It was the day she came back.

With the same virtuosic command of character and pacing she displayed in The Chalk Man, CJ Tudor has once again crafted an extraordinary novel that brilliantly blends harrowing psychological suspense, a devilishly puzzling mystery, and enough shocks and thrills to satisfy even the most seasoned reader.

I received a copy of this title via Netgalley. It does not impact my review. 

The Hiding Place will be available February 5, 2019. 

What Worked For Me

-I’m a big fan of Tudor’s writing style. I love the banter, the dark humor, the well-executed multiple timelines. Even though I felt like the pacing was a little too slow for much of the book, I still wanted to keep reading. There’s just something compelling about it.

-Joe. Joe was not exactly a likable character, but I actually liked him a lot. He comes across as an underdog and how can you not root for the underdog? I loved his sense of humor, even it was kind of dark. He’s had a lot of bad things happen in his life and I liked that even though he kept making a lot of bad decisions and was pretty cynical, he still had a sense of hopefulness.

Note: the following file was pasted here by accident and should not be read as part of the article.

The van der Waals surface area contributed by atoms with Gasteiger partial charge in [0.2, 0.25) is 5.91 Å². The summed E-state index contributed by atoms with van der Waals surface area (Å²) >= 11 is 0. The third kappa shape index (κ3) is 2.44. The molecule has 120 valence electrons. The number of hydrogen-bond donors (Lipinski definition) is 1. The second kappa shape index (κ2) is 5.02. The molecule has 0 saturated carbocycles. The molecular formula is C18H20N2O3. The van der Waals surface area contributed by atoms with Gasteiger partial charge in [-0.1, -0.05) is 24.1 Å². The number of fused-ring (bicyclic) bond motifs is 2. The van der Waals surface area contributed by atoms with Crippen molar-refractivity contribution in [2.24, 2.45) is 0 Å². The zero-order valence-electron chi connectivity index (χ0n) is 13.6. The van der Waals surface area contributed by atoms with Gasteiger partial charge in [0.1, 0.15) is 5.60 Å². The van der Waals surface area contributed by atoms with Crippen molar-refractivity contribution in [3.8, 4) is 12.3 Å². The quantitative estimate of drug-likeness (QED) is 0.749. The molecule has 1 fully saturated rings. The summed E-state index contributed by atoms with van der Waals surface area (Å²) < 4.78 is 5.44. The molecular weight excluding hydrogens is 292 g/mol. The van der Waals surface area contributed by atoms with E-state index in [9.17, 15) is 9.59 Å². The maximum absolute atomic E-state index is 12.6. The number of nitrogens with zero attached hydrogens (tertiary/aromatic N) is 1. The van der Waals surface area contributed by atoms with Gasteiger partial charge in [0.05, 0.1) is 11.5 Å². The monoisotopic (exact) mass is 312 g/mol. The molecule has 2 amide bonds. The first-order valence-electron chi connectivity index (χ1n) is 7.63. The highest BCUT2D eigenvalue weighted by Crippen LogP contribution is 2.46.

What Didn’t Work For Me

-So, you all know how much I hate it when a surprise supernatural element pops up in a story. I go from reading a believable mystery/thriller to something I can’t take seriously. I honestly think this would work much better marketed as Horror instead of Mystery. I mentally just put it in the Horror category and so it didn’t bother me as much as something like this normally would.

-While there were some surprises at the end of the book, I didn’t really see the point in some of them. It’s hard to explain it without getting spoilery, but I really felt like what happened in Arnhill when Joe was young and why he’s back were the heart of the story, and tacking on an extra reveal at the end that you didn’t even realize you were supposed to be trying to figure out seemed unnecessary.

Overall

Overall, I did enjoy The Hiding Place. I liked the writing and the characters – namely Joe. However, the supernatural angle and the unnecessary final twist did sour me a bit. Still, I think fans of Tudor’s previous work will enjoy this one, as well.

Overall Rating (out of 5): 3.5 Stars